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Ask the Queer Resource Center!

By Readers of The Hoot

Section: Arts

February 13, 2009

Do you have questions about gender, sexuality, diversity, or acceptance?

Would you like anonymous advice from friendly peer counselors?

Check out the Queer Resource Center, the educational branch of Triskelion, the Brandeis LGBTQIA (lesbian, gay, bisexual, transgender, queer/questioning, intersex, asexual/ally) group. We provide free, confidential peer counseling to people of all identities in Shapiro Campus Center room 328, Mondays through Fridays from 1 to 5 p.m.

Now you can have your questions answered anonymously in print! Submit a question to “Ask the QRC” at qrc@brandeis.edu. Put “Hoot” in the subject line, and you’ll see your question addressed anonymously in next week’s paper!

Dear QRC,

I’ve had the same roommate for the past 2 ½ semesters, and we’re getting along great. She’s one of my closest friends. Just last week, she came out to me as lesbian. I am totally a GLBT ally, and I have a lot of gay friends, and she knows this, which is probably why she felt so comfortable coming out to me. But I feel kind of weird living with her. I mean, I know she probably isn’t attracted to me or anything, but I just don’t feel okay changing in front of her or sleeping in my underwear. Is it okay that I want to be more modest now? Should I tell her that I want to be more private now? I want to keep our relationship strong, and I don’t want her to think I’m not accepting.

Sincerely,

Unsure Ally

Dear Ally,

It sounds like you need to seriously reevaluate where you stand. This isn’t to say that just because you’re uncomfortable, you’re automatically a bigot, but these feelings you have are sincere, come from very real sources, and definitely need to be processed and dealt with in a healthy way. However unlikely, it’s possible that you are not as open in some ways as you would like to believe. The best route to go is to have a genuine, serious conversation with your roommate and make her understand where you are and where you’re coming from. Clearing the air is the healthiest way to start. Once you’ve initiated the conversation, maybe the two of you can work out what exactly is making you uncomfortable and what the both of you can do to preserve your friendship without making either person feel uncomfortable or put upon. If you’d like to role play the scenario beforehand or have some more specific questions that come up after you talk, the QRC is open for just these situations! You can find us in Shapiro 328, 1-5, Monday through Friday.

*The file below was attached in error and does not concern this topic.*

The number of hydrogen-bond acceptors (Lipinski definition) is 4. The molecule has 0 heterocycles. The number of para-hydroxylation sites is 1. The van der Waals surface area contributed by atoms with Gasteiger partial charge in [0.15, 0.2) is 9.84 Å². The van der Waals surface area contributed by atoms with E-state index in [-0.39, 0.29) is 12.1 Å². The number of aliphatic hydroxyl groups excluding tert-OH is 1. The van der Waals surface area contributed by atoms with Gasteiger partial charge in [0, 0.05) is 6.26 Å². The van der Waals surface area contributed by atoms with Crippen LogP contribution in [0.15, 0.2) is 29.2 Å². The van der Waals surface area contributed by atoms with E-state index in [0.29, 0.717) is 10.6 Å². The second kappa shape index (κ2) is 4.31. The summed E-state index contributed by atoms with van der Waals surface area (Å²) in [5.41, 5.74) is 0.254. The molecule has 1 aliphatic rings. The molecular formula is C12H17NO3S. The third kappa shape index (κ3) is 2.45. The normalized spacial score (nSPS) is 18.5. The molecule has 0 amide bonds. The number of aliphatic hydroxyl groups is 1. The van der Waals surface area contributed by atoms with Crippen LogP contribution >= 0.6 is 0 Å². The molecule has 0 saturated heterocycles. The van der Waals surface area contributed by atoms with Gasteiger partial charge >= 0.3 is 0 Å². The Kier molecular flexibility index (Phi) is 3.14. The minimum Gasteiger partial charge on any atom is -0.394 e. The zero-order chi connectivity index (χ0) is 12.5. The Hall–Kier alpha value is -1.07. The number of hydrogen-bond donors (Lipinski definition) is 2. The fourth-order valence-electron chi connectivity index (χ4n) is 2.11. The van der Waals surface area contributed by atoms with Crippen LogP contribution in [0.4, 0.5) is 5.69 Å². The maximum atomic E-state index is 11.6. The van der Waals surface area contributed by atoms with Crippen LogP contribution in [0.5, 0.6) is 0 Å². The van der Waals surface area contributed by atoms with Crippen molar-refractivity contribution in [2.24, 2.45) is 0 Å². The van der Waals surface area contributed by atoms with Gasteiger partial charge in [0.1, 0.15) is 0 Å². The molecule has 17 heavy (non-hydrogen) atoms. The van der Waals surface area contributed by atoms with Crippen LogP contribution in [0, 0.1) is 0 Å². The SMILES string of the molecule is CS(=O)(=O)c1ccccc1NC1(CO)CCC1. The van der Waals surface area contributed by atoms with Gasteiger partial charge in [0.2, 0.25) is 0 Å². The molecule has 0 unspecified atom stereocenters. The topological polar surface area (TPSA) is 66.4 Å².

Love,

The QRC

Dear QRC,

A lot of my friends are straight, but when they get drunk at parties, they like to kiss people of the same sex. No one’s feelings seem to be hurt, but the next day they laugh about it. Is this okay?

Sincerely,

Paranoid Party-goer

Dear Paranoid Party-goer,

What a sticky question! There appear to be at least two layers – the first is whether or not it’s ok to behave sexually in a way outside how one normally defines oneself, and this is fine. Sexuality (straightness included) is for many people a fluid and changing thing, and it’s almost always much more complicated that being just ‘gay’ or ‘straight.’ As long as no one gets hurt, there is nothing inherently wrong with pushing one’s own boundaries, or transgressing them entirely.

That brings up your second layer: kissing ethics. You mention that no one’s feelings seem to be hurt, and if this is the case, then there probably isn’t anything wrong with the kissing. It’s important to stress, though, that this is a judgment call that can vary greatly from situation to situation depending on the context as well as the people involved. Again, as long as no one gets hurt, there’s nothing to worry about. Someone in your group may be worried about saying this is offensive for fear of what others will assume about that person’s sexuality. College is a great time to explore sexuality, but looking at why your friends need to joke about these experiences may be good idea.

Love,

The QRC

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